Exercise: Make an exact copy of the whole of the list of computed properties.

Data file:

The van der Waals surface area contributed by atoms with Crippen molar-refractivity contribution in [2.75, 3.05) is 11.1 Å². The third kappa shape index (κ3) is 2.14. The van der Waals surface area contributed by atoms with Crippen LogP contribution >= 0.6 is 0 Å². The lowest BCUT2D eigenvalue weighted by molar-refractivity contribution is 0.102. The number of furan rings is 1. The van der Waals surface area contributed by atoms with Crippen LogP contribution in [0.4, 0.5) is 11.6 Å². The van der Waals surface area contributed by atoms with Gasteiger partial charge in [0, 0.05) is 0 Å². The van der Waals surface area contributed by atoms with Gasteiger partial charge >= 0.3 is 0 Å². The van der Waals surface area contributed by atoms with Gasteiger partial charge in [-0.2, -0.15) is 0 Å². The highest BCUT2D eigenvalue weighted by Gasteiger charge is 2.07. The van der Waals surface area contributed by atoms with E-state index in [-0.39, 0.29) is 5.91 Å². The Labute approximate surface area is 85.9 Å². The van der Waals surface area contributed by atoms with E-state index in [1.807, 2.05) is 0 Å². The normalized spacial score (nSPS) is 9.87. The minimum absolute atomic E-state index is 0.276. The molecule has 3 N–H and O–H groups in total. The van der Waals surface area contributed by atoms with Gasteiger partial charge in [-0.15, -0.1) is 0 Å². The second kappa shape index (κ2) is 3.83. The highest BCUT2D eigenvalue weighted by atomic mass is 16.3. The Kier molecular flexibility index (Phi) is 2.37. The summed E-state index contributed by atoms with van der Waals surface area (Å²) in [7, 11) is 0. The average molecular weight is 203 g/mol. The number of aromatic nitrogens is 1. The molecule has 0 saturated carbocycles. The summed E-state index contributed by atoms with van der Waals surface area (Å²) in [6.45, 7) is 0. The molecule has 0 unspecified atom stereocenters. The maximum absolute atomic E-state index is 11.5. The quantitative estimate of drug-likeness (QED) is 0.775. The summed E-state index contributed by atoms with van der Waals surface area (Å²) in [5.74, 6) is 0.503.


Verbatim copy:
The van der Waals surface area contributed by atoms with Crippen molar-refractivity contribution in [2.75, 3.05) is 11.1 Å². The third kappa shape index (κ3) is 2.14. The van der Waals surface area contributed by atoms with Crippen LogP contribution >= 0.6 is 0 Å². The lowest BCUT2D eigenvalue weighted by molar-refractivity contribution is 0.102. The number of furan rings is 1. The van der Waals surface area contributed by atoms with Crippen LogP contribution in [0.4, 0.5) is 11.6 Å². The van der Waals surface area contributed by atoms with Gasteiger partial charge in [0, 0.05) is 0 Å². The van der Waals surface area contributed by atoms with Gasteiger partial charge >= 0.3 is 0 Å². The van der Waals surface area contributed by atoms with Gasteiger partial charge in [-0.2, -0.15) is 0 Å². The highest BCUT2D eigenvalue weighted by Gasteiger charge is 2.07. The van der Waals surface area contributed by atoms with E-state index in [-0.39, 0.29) is 5.91 Å². The Labute approximate surface area is 85.9 Å². The van der Waals surface area contributed by atoms with E-state index in [1.807, 2.05) is 0 Å². The normalized spacial score (nSPS) is 9.87. The minimum absolute atomic E-state index is 0.276. The molecule has 3 N–H and O–H groups in total. The van der Waals surface area contributed by atoms with Gasteiger partial charge in [-0.15, -0.1) is 0 Å². The second kappa shape index (κ2) is 3.83. The highest BCUT2D eigenvalue weighted by atomic mass is 16.3. The Kier molecular flexibility index (Phi) is 2.37. The summed E-state index contributed by atoms with van der Waals surface area (Å²) in [7, 11) is 0. The average molecular weight is 203 g/mol. The number of aromatic nitrogens is 1. The molecule has 0 saturated carbocycles. The summed E-state index contributed by atoms with van der Waals surface area (Å²) in [6.45, 7) is 0. The molecule has 0 unspecified atom stereocenters. The maximum absolute atomic E-state index is 11.5. The quantitative estimate of drug-likeness (QED) is 0.775. The summed E-state index contributed by atoms with van der Waals surface area (Å²) in [5.74, 6) is 0.503.